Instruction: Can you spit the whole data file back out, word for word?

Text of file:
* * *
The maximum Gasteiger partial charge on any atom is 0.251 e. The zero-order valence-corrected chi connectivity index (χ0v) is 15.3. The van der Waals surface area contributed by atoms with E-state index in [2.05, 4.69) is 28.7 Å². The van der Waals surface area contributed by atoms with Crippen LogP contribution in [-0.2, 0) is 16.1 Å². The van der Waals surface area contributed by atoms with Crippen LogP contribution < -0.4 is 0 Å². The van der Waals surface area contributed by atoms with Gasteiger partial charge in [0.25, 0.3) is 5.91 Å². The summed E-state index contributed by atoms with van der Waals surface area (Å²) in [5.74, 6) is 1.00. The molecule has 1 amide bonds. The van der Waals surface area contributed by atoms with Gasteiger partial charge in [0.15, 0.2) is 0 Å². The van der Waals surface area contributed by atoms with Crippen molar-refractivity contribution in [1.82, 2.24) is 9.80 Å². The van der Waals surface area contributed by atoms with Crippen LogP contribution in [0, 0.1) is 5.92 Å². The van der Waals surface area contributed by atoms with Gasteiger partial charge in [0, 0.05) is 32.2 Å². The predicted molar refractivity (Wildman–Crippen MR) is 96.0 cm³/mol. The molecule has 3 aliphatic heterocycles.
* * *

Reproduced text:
The maximum Gasteiger partial charge on any atom is 0.251 e. The zero-order valence-corrected chi connectivity index (χ0v) is 15.3. The van der Waals surface area contributed by atoms with E-state index in [2.05, 4.69) is 28.7 Å². The van der Waals surface area contributed by atoms with Crippen LogP contribution in [-0.2, 0) is 16.1 Å². The van der Waals surface area contributed by atoms with Crippen LogP contribution < -0.4 is 0 Å². The van der Waals surface area contributed by atoms with Gasteiger partial charge in [0.25, 0.3) is 5.91 Å². The summed E-state index contributed by atoms with van der Waals surface area (Å²) in [5.74, 6) is 1.00. The molecule has 1 amide bonds. The van der Waals surface area contributed by atoms with Gasteiger partial charge in [0.15, 0.2) is 0 Å². The van der Waals surface area contributed by atoms with Crippen molar-refractivity contribution in [1.82, 2.24) is 9.80 Å². The van der Waals surface area contributed by atoms with Crippen LogP contribution in [0, 0.1) is 5.92 Å². The van der Waals surface area contributed by atoms with Gasteiger partial charge in [0, 0.05) is 32.2 Å². The predicted molar refractivity (Wildman–Crippen MR) is 96.0 cm³/mol. The molecule has 3 aliphatic heterocycles.